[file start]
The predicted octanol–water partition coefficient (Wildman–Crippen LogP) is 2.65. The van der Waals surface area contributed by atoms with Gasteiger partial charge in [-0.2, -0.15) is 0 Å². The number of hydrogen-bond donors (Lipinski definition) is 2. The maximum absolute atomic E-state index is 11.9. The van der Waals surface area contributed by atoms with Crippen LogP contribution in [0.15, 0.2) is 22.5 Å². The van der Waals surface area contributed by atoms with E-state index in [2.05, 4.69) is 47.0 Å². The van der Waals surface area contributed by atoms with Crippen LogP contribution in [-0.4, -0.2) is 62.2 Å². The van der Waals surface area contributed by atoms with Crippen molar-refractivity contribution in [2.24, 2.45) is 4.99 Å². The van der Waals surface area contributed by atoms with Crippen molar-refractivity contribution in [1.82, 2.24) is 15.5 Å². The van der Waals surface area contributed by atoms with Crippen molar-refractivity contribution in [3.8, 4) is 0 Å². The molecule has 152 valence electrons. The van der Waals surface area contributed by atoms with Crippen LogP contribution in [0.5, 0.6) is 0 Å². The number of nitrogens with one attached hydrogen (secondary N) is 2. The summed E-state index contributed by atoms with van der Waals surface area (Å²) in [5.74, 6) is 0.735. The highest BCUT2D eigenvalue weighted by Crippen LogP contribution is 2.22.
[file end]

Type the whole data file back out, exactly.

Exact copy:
The predicted octanol–water partition coefficient (Wildman–Crippen LogP) is 2.65. The van der Waals surface area contributed by atoms with Gasteiger partial charge in [-0.2, -0.15) is 0 Å². The number of hydrogen-bond donors (Lipinski definition) is 2. The maximum absolute atomic E-state index is 11.9. The van der Waals surface area contributed by atoms with Crippen LogP contribution in [0.15, 0.2) is 22.5 Å². The van der Waals surface area contributed by atoms with E-state index in [2.05, 4.69) is 47.0 Å². The van der Waals surface area contributed by atoms with Crippen LogP contribution in [-0.4, -0.2) is 62.2 Å². The van der Waals surface area contributed by atoms with Crippen molar-refractivity contribution in [2.24, 2.45) is 4.99 Å². The van der Waals surface area contributed by atoms with Crippen molar-refractivity contribution in [1.82, 2.24) is 15.5 Å². The van der Waals surface area contributed by atoms with Crippen molar-refractivity contribution in [3.8, 4) is 0 Å². The molecule has 152 valence electrons. The van der Waals surface area contributed by atoms with Crippen LogP contribution in [0.5, 0.6) is 0 Å². The number of nitrogens with one attached hydrogen (secondary N) is 2. The summed E-state index contributed by atoms with van der Waals surface area (Å²) in [5.74, 6) is 0.735. The highest BCUT2D eigenvalue weighted by Crippen LogP contribution is 2.22.